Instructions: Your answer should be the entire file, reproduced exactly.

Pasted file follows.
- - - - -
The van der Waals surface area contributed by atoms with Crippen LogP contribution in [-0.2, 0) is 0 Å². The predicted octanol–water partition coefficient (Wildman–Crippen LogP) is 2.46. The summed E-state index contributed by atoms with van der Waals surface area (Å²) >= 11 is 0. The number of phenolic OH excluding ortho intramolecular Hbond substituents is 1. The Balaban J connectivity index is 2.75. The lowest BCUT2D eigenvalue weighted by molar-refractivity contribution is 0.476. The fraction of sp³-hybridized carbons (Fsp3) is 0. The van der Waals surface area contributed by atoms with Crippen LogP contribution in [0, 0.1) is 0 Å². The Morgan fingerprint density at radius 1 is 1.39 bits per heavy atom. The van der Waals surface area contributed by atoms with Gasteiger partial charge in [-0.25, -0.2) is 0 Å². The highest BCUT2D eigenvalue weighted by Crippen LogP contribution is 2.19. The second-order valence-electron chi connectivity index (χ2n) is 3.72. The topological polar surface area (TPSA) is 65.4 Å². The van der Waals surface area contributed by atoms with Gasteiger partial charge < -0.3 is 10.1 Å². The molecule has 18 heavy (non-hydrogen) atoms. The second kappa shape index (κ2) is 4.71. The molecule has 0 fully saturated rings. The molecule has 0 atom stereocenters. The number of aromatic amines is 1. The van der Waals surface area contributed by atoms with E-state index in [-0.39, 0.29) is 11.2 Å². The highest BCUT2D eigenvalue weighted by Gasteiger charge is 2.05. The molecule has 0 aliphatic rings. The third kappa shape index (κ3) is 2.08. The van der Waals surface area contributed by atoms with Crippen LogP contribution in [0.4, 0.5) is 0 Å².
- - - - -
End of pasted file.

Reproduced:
The van der Waals surface area contributed by atoms with Crippen LogP contribution in [-0.2, 0) is 0 Å². The predicted octanol–water partition coefficient (Wildman–Crippen LogP) is 2.46. The summed E-state index contributed by atoms with van der Waals surface area (Å²) >= 11 is 0. The number of phenolic OH excluding ortho intramolecular Hbond substituents is 1. The Balaban J connectivity index is 2.75. The lowest BCUT2D eigenvalue weighted by molar-refractivity contribution is 0.476. The fraction of sp³-hybridized carbons (Fsp3) is 0. The van der Waals surface area contributed by atoms with Crippen LogP contribution in [0, 0.1) is 0 Å². The Morgan fingerprint density at radius 1 is 1.39 bits per heavy atom. The van der Waals surface area contributed by atoms with Gasteiger partial charge in [-0.25, -0.2) is 0 Å². The highest BCUT2D eigenvalue weighted by Crippen LogP contribution is 2.19. The second-order valence-electron chi connectivity index (χ2n) is 3.72. The topological polar surface area (TPSA) is 65.4 Å². The van der Waals surface area contributed by atoms with Gasteiger partial charge < -0.3 is 10.1 Å². The molecule has 18 heavy (non-hydrogen) atoms. The second kappa shape index (κ2) is 4.71. The molecule has 0 fully saturated rings. The molecule has 0 atom stereocenters. The number of aromatic amines is 1. The van der Waals surface area contributed by atoms with E-state index in [-0.39, 0.29) is 11.2 Å². The highest BCUT2D eigenvalue weighted by Gasteiger charge is 2.05. The molecule has 0 aliphatic rings. The third kappa shape index (κ3) is 2.08. The van der Waals surface area contributed by atoms with Crippen LogP contribution in [0.4, 0.5) is 0 Å².